Kumeu-based time management software company Abtrac is surging out of the recession, forecasting a 25 per cent increase in customers by the end of next year and then a potential IPO after that.

"The company's turnover is just shy of $900,000 and growing rapidly," according to director and founder Ed O'Leary.

In August 1990, the entrepreneur launched his own consulting business after working at Ernst & Young as an IT consultant. He took his firm through several metamorphoses, responding to clients' needs over the years.

Going from building tailored database solutions, the IT expert developed his own time management software, Abtrac, for time-based billing businesses. He rebranded the company, formerly Above Board Computer Consulting, as Abtrac in 2004.

O'Leary has targeted the software at the construction and PR industries - helping skilled professionals such as engineers, architects and PR executives with their client billing. The company services 60 architecture companies in Auckland alone and has a total of 160 business customers in New Zealand and Australia.

"We are sticking to this niche because we can talk their language," says O'Leary.

The software, which is available to lease or buy, is applicable for anyone with IP selling their time and expertise, says his wife and marketing director, Pamela O'Leary. The technology helps them know whether they are under or over-servicing a client.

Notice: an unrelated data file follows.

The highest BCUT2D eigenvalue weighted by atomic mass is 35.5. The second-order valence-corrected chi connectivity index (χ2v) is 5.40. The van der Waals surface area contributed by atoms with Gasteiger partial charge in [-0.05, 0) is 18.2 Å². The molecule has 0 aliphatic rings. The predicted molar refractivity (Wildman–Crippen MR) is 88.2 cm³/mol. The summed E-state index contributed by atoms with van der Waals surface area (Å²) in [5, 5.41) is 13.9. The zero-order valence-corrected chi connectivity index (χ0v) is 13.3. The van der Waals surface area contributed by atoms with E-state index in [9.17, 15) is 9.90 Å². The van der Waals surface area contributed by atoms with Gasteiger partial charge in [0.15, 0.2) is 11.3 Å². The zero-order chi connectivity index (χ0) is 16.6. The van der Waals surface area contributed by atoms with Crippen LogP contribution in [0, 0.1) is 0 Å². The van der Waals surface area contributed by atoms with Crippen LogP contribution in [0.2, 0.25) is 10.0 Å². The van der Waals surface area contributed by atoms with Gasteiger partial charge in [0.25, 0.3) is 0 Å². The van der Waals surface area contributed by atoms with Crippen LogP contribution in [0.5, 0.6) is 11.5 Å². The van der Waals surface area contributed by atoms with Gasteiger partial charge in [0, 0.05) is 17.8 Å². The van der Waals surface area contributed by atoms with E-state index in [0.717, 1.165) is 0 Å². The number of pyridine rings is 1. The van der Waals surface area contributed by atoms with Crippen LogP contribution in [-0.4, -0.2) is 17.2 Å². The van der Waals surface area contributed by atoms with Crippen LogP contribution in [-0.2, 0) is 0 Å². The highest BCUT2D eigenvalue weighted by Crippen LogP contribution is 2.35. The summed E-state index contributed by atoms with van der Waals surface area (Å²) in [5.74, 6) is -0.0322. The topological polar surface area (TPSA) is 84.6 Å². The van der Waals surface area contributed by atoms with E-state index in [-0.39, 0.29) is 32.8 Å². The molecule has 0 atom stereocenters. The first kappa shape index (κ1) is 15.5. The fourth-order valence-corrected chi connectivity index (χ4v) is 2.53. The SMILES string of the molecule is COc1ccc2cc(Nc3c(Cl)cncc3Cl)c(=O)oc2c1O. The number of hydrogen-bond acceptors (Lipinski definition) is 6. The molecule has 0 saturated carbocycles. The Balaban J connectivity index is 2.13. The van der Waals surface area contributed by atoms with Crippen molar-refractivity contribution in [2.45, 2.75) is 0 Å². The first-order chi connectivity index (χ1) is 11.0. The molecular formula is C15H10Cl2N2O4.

"You don't want to end up doing a $20,000 job for $40,000," says Ed O'Leary.

Abtrac is not just providing the software. The IT consultant can help businesses assess their productivity needs and train the staff and is working on a way for clients to be out on location and to be able to log their hours as they do the job.

Ed, who still programmes, says, "If you are an engineer or in PR, you are often mobile."

Attacking New Zealand's productivity figures is his passion. He says the average Kiwi employee could be costing their employer more than $14,000 a year in time spent on personal business, because of non-work related online shopping and social networking done at work. One Sydney client said they were able to increase their billings by 10 to 15 per cent, because they were more focused on the time that they were giving any client, says Pamela.

The recession saw some Abtrac clients go under, some had reforms and restructured, stopping the growth they had been experiencing. "We had a five-year plan about two years ago. The GFT cut the guts out of it," says Ed.

The experience of the recession has also made the company's sales pitch easier with companies more risk- averse.

"They might have been cavalier about the time spent on clients. This is a tool to track their revenue. Some have said it saved their business," says Pamela.

The past two months, meanwhile, have seen a real improvement in new business. "We have just got three new clients in Australia, two through referrals, one through a Google search," says Ed. An office is planned, most likely in Sydney.

The company founder says he has had people interested in buying the business but wants to build it up more first.

"It's our baby, I'd like to see it go to university."

The goal by the end of next year is to have 200 sites in New Zealand and Australia. "Who knows," says Ed, "I'd like to see 1000 sites before I retire."